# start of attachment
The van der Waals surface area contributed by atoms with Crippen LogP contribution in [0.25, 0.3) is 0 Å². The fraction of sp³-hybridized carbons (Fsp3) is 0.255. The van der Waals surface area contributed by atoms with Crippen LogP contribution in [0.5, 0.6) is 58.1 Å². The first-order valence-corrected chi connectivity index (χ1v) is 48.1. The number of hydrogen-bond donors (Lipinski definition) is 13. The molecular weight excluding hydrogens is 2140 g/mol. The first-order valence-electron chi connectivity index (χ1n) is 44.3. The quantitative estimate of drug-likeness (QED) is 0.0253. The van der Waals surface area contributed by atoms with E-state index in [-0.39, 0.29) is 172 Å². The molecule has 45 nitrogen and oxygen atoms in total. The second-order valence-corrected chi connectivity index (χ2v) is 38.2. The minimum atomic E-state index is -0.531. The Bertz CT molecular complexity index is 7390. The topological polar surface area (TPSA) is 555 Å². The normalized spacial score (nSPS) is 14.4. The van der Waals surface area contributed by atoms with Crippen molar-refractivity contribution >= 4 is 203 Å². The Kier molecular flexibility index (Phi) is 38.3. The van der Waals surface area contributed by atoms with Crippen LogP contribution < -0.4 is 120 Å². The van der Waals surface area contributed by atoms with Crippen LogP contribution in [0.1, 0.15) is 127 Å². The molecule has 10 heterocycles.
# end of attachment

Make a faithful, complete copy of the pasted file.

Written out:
The van der Waals surface area contributed by atoms with Crippen LogP contribution in [0.25, 0.3) is 0 Å². The fraction of sp³-hybridized carbons (Fsp3) is 0.255. The van der Waals surface area contributed by atoms with Crippen LogP contribution in [0.5, 0.6) is 58.1 Å². The first-order valence-corrected chi connectivity index (χ1v) is 48.1. The number of hydrogen-bond donors (Lipinski definition) is 13. The molecular weight excluding hydrogens is 2140 g/mol. The first-order valence-electron chi connectivity index (χ1n) is 44.3. The quantitative estimate of drug-likeness (QED) is 0.0253. The van der Waals surface area contributed by atoms with E-state index in [-0.39, 0.29) is 172 Å². The molecule has 45 nitrogen and oxygen atoms in total. The second-order valence-corrected chi connectivity index (χ2v) is 38.2. The minimum atomic E-state index is -0.531. The Bertz CT molecular complexity index is 7390. The topological polar surface area (TPSA) is 555 Å². The normalized spacial score (nSPS) is 14.4. The van der Waals surface area contributed by atoms with Crippen molar-refractivity contribution >= 4 is 203 Å². The Kier molecular flexibility index (Phi) is 38.3. The van der Waals surface area contributed by atoms with Crippen LogP contribution < -0.4 is 120 Å². The van der Waals surface area contributed by atoms with Crippen LogP contribution in [0.1, 0.15) is 127 Å². The molecule has 10 heterocycles.